It is a basketball town, dating from the pickup games in the Jewish settlement houses at the turn of the 20th century and extending to today's inner-city projects. When the Knicks had Ewing, the playgrounds had Marbury and Kenny Anderson, Lamar Odom and Ron Artest. But when the Knicks slipped, so did the playgrounds. "There has always been a correlation," says Gary Charles, founder of Grassroots Basketball of America and director of the New York Panthers AAU program. "When the Knicks were down, it affected basketball here at all levels. We had a drought, too. We didn't turn out as many first-round draft picks." New York became more associated with baseball, not because of the players it produced, but the ones it acquired. "People think of this as a baseball town now," says Yankees pitcher Joba Chamberlain, a friend since before Stoudemire signed with the Knicks. "He wants to change that back."
Charles can see the rustling of a renaissance, with the improvement of the Knicks and the emergence of St. John's and some of his own players bypassing prep school to stay home. "Amar'e started it," he says. "He brought a lot of pride when he said, 'Hey, none of those mothers want this on their shoulders? Well, I'll take it.'"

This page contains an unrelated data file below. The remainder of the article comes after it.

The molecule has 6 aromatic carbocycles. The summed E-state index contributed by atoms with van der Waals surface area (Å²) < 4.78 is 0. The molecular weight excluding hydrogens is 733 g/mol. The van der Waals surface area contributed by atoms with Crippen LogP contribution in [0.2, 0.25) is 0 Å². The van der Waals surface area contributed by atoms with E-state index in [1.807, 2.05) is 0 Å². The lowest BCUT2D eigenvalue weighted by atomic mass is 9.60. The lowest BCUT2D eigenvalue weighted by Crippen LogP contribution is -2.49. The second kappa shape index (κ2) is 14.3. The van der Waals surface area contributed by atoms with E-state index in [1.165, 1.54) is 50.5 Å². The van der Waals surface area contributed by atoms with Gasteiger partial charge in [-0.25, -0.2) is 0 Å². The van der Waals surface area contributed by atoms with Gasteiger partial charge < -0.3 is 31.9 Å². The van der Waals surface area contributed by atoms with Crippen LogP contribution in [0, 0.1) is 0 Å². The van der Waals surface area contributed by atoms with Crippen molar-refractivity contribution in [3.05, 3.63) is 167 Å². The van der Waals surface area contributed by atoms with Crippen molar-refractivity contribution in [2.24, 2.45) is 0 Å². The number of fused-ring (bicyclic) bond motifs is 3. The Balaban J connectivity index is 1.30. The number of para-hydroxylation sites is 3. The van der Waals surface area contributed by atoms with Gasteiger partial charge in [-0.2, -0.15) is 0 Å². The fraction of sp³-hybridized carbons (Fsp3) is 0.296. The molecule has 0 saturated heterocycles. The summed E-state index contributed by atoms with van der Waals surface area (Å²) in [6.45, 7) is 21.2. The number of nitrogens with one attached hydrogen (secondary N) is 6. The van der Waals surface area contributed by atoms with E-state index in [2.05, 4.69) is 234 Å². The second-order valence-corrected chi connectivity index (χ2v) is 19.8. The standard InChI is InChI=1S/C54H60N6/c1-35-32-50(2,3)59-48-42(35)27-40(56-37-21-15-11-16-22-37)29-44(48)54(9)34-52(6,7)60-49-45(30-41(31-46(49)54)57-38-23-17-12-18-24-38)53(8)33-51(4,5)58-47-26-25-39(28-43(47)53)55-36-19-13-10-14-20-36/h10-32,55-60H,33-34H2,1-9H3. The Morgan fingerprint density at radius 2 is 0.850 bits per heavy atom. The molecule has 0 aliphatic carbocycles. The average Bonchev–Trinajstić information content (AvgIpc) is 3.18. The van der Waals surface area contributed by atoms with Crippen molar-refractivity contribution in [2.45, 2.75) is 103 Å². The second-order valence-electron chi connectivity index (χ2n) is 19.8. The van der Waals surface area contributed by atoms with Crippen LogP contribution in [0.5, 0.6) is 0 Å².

Stoudemire swears the only burden he feels comes from opposing defenses, smothering him in an attempt to make someone else beat them. He wakes up with more aches than ever, the one drawback to having his own team. As much as he relishes the responsibility, he could also use help, and this is where Carmelo Anthony comes in. If New York can pry Anthony from the Nuggets, through a trade this month or free agency this summer, Stoudemire will no longer be the sole headliner. But he was here first, when it wasn't the popular choice, and Knicks fans will never forget that.